The back nine was a blur of birdies and hooting from a growing gallery that found out what was going on. Blancas was an implacable force in the middle of it all. "He just looked so loose," recalls T.C. Hamilton, who witnessed the round. "No jumping around, just a lot of smiles." But by the 17th hole, 13 under for the day and having overtaken Marti, Blancas got nervous. He hit a 45-foot birdie putt much too hard but it banged the hole, popped six inches into the air and fell in. At No. 18, a 500-yard par 5, he pushed his drive, but it hit a tree and bounced safely back into play. After pitching his third shot to four feet, Blancas managed to sneak in his final birdie. "I was feeling it the last two holes," he says. "I hit that sucker as hard as I could, and it barely rolled in."
Dan Jenkins chronicled the round two weeks later in Sports Illustrated, bringing Blancas national attention and giving him a bigger sense of achievement. After a couple of years in the Army, Blancas started a good-but-not-great pro career: four PGA Tour victories, one Senior PGA Tour win, $1.9 million in career earnings. He was partial to his kids and a good time more than he was to Hoganesque practice sessions. "Homero didn't log a lot of time on the practice tee, but I didn't, either," says Jacky Cupit, 63. "We weren't lazy, but we just didn't have that desire."
When recalling Blancas, it is common for peers to note his all-or-nothing style and how often he was hurt. Blancas' 11th surgery, a partial replacement of his right knee, occurred Feb. 26. He recently played his first round of golf since the procedure, and he is pain-free for the first time in years. If his recovery continues well, Blancas hopes to play a couple of senior events next year. Now 63, he gives lessons at Glennloch Farms GC in Spring, a Houston suburb.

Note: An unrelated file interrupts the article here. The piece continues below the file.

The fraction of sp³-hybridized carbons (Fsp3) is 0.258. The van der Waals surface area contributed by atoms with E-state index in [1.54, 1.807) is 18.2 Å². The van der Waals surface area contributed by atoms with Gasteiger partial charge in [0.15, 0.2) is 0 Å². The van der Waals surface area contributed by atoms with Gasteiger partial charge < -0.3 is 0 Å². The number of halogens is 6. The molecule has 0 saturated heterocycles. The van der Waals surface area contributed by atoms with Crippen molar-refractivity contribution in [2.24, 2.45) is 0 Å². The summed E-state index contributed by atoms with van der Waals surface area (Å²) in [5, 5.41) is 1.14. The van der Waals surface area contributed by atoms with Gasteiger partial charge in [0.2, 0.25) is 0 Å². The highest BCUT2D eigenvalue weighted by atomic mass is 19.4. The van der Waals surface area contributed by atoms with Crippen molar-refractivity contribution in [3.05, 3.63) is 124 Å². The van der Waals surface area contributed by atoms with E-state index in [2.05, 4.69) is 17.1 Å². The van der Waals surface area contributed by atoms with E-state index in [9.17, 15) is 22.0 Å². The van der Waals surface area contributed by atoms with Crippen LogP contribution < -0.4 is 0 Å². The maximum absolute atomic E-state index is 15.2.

One of his most loyal pupils is Dr. Fred Hansen, a Houston dentist who won the gold medal in the pole vault at the 1964 Tokyo Olympics. Hansen, 60, has made it to the finals of Senior PGA Tour qualifying three times, including last year, when he missed his card by five strokes. "I've never been with a guy so knowledgeable about golf," says Hansen. "He talks about moments that every great player has in his swing." Blancas' go-low karma has rubbed off on Hansen, who has shot a 62 himself.
Blancas and his wife, Noel, have two sons, Tommy, 33, a club pro at Greatwood GC near Houston, and Jerry, 31, a replay producer for the Houston Astros' telecasts. When golfers encounter Tommy, his last name often rustles the recall of his customers. "They think he shot a 59," Tommy says. The son will offer a gentle correction. "He's told me some stories about the 55," says Tommy, "but he's very modest. I think he's very proud that it happened, and he knows part of it was luck."